RAY BROOK - Officials from nine Adirondack counties are preparing to initiate a legal suit against the Adirondack Park Agency after the agency denied the counties' request to halt a proposed policy amendment that would further restrict expansion of structures located on shorelines in the Adirondacks.
In response to the APA's action, the nine counties plan on filing an Article 78 motion with the state Supreme Court seeking judicial review, Warren County Board of Supervisors Chairman Fred Monroe said Tuesday.
Adirondack Park Agency Spokesman Keith McKeever said Tuesday that the counties filed their original request for reconsideration far too late. Thus the request was immediately denied due to prevailing APA procedures.
But the counties refute this claim, stating that the petition was filed within the mandatory 28 days after the Dec. 12, 2008 meeting, Monroe said.
"I believe our motion to reconsider was filed appropriately and timely," Monroe said. "The plan now is to go to court."
County officials argue that the APA's rule amendments constitute an illegal action, stating that the APA circumvented the legislative process. Meanwhile, the APA argues that the zoning amendments are in line with the original intent of the APA Act and that the process surrounding the amendment's adoption was procedurally correct.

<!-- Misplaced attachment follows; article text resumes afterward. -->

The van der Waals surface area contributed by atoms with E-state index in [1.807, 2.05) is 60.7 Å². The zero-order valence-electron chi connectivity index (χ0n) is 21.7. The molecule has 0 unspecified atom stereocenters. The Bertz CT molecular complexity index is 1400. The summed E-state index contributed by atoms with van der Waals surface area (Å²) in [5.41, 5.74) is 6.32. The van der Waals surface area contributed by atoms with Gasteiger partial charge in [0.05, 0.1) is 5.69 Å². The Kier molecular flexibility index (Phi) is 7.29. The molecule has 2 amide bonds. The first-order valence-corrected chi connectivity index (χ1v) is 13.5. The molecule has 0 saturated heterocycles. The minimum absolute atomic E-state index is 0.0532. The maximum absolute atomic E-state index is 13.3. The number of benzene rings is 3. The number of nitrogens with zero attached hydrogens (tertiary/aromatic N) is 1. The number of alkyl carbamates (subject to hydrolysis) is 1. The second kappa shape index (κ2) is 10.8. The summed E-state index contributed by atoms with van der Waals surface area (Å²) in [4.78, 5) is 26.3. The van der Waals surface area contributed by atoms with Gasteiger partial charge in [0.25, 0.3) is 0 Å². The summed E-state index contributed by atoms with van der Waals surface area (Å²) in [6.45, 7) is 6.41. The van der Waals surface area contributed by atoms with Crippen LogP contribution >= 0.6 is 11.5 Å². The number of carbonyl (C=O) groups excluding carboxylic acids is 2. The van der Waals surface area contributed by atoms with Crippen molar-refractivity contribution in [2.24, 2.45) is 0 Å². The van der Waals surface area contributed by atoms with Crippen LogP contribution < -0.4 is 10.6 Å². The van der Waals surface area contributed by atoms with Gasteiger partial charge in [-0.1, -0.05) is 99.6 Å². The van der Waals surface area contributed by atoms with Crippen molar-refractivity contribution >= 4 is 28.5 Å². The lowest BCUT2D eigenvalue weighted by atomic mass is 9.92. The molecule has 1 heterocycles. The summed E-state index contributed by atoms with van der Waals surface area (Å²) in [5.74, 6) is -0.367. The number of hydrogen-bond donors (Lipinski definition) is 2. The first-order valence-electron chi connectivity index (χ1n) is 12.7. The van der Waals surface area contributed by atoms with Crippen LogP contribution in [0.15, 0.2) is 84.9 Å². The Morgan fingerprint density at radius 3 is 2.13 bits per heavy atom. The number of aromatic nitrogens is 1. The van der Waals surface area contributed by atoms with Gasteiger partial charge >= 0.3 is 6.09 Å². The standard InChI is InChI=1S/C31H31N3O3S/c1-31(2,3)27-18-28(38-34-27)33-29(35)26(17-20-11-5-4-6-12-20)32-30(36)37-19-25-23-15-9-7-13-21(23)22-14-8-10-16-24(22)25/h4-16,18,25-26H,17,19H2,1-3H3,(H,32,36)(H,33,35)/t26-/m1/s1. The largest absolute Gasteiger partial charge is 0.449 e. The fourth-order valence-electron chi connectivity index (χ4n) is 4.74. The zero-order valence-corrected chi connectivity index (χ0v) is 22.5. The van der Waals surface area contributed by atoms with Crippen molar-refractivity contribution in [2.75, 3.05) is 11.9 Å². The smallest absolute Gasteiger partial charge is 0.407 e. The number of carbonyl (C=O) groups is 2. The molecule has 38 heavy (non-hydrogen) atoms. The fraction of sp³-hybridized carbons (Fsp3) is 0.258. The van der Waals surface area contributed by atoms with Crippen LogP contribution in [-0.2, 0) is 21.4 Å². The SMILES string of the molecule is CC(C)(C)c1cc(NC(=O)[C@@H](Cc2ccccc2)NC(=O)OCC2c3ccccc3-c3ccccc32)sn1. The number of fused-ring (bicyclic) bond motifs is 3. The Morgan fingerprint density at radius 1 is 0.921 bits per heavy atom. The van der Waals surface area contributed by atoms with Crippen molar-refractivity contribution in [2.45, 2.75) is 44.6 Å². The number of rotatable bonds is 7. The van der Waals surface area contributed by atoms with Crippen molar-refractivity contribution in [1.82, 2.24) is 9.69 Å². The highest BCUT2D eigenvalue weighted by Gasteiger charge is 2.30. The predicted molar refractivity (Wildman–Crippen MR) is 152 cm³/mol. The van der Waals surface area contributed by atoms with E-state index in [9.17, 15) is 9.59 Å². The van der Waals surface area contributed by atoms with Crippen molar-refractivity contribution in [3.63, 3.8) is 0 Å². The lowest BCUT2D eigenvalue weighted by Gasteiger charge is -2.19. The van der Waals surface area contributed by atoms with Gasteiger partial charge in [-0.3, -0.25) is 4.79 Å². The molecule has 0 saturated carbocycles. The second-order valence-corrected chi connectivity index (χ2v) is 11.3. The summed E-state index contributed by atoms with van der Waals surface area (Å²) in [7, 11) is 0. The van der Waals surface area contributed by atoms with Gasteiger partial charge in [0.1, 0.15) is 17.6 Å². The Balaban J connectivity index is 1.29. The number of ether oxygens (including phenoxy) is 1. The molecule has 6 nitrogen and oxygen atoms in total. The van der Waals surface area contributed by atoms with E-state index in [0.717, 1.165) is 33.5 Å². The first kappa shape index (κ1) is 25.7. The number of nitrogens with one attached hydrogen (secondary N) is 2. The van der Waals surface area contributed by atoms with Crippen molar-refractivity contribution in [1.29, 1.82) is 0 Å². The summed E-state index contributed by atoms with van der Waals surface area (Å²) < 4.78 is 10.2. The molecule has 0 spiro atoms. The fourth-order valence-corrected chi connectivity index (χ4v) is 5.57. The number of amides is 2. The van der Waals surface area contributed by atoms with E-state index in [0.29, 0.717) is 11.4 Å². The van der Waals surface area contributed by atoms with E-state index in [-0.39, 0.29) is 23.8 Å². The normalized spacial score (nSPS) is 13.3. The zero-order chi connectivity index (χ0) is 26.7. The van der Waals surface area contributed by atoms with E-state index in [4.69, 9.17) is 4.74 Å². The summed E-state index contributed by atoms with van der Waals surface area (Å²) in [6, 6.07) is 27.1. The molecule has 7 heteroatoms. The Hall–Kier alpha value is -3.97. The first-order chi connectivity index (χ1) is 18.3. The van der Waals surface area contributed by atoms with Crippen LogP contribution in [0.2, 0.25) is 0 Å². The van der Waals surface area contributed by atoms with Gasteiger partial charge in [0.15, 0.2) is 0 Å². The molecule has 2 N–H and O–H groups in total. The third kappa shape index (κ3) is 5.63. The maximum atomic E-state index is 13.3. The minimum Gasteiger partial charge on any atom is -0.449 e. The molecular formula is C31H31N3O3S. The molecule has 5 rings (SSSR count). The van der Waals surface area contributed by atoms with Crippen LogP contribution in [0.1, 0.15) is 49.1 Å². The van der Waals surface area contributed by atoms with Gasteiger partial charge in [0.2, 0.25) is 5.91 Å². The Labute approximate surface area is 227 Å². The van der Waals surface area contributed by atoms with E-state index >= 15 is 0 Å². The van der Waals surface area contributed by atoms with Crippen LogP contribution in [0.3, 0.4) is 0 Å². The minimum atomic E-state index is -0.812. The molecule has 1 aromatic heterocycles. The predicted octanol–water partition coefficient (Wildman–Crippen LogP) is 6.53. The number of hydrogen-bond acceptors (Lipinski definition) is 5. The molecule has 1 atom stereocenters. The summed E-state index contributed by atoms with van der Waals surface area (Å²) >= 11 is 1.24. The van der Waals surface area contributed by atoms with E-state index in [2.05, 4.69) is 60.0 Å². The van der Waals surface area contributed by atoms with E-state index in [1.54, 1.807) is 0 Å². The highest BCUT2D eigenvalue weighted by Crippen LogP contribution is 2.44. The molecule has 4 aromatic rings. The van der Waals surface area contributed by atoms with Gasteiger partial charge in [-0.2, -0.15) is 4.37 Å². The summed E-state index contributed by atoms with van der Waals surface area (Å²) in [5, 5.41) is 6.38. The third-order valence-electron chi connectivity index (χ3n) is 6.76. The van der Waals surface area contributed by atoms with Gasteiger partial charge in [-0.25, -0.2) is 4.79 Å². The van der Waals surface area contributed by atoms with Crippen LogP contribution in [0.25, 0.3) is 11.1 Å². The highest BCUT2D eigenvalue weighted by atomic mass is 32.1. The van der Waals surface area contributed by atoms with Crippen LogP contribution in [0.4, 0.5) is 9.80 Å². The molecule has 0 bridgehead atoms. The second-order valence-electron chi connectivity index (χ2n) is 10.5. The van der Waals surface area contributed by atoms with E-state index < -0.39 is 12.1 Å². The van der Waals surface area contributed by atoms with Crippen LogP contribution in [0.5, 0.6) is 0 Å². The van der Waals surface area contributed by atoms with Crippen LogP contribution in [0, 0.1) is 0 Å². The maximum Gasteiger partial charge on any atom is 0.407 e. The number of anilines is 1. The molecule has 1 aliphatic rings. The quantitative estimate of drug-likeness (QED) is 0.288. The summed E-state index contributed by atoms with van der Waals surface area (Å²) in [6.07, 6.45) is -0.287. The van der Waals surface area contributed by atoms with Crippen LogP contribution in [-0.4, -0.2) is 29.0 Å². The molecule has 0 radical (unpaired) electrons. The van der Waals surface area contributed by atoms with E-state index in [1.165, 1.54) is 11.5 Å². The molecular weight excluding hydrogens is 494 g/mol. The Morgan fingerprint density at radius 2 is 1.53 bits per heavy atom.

"We believe that the agency missed an opportunity to take a look at its rules and make some changes," Warren County Attorney Paul Dusek said Tuesday.
Another major point of contention involves the cancellation of the January APA monthly meeting, where representatives of the counties had planned to address the agency. County officials believe the meeting was canceled in an attempt to deny them due process.
"The cancellation of the meeting has absolutely nothing to do with the counties' grievances," McKeever said. "We had no action items on the agenda - it was simply a matter of fiscal responsibility."
For his part, Monroe is skeptical.
"I am not aware of any other time when an APA meeting was canceled," he said. "I find it absolutely incredible - we are being denied our right to be heard - our right to due process."
The nine counties involved in the suit are Essex, Franklin, Fulton, Hamilton, Saratoga, Warren, Washington, Clinton and Herkimer. Other Adirondack municipalities have joined the legal effort. At present, Chestertown, Newcomb and Indian Lake are now involved, with several others considering joining as well, officials said.
"This is a winning law suit," Monroe said. "When the actions of a state agency hurt the people of a town or county, that municipal entity has standing to sue."